Relationship Between Philosophy and Education

The relationship between Philosophy and Education appears deeper than the ocean. From the outset, just when formal education had been spreading its tentacles across borders of the world. The few primordial courses or subjects that were popular then were Philosophy, Mathematics, and Language. Philosophy itself can be likened to the cradle from which education sprouts. It constructs the several principles by which other layers of courses are guided.

History of Education in the World

In many ways, the history of education is also the history of reform movements and ideologies. At the very least since Plato’s Politeia, “education” has been considered the catalyst or source of social, cultural, and personal transformation. Education was seen as the voice of mission in the late Roman Empire and early Christian eras, and as a specific power behind heretical movements during the Middle Ages.

Education was considered the source of “inner” belief and individual salvation following the Reformation. All of these reasons were combined by the reform movements of the 19th and 20th centuries, which strengthened them as oppositional forces to the educational paradigm established by the state in the previous century.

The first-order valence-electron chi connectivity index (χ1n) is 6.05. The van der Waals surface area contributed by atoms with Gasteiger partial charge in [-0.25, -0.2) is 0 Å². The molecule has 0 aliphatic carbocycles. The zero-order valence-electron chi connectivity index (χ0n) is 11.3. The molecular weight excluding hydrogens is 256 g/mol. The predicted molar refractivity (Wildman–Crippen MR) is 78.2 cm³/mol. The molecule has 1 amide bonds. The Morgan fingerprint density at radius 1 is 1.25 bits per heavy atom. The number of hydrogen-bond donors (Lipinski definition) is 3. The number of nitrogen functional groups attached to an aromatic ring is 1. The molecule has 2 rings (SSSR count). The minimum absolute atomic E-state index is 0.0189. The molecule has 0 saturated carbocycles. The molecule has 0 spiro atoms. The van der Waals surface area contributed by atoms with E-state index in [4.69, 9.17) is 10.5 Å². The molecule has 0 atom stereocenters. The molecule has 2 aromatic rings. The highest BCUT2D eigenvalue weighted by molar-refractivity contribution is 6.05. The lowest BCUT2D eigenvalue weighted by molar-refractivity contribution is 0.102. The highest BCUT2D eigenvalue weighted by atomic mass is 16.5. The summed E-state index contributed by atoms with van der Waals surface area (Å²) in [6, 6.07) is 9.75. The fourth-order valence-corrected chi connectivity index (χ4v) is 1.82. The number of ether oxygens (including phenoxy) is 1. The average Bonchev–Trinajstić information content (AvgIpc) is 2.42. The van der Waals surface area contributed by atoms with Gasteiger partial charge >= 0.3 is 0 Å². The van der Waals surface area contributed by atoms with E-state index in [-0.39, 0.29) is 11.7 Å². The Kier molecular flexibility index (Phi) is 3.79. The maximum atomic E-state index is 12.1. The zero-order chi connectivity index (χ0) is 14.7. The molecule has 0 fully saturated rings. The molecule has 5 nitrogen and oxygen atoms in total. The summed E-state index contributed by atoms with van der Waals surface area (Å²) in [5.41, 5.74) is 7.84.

There are three main tendencies in modern reform movements. Reform movements exist for society, living forms, and educational institutions. The majority of movements have groups of people who support their unique beliefs and charismatic leaders. Only a small number of “new education” projects, like the Rudolf Steiner schools, succeeded where others failed.

The school system, on the other hand, adopted some aspects of new education but did not change radically. The critique of ‘bureaucratic’ schools returned with the neoliberal economy which renewed the individualistic alternatives to compulsory education, i.e., the backbone of the state system of schooling.

The Concepts of Education and Philosophy

Education is a growing science and philosophy is the cornerstone of the foundation of education. While the goal of philosophy is to explain the baffling mysteries of universe, the place of man in the universe and variegated problems created out of his wisdom and folly, the chief means of philosophy is education which has been correctly described as the dynamic side of philosophy. Education is a practical activity of philosophical thought. Every educational practice is illumined with the backdrop of philosophy.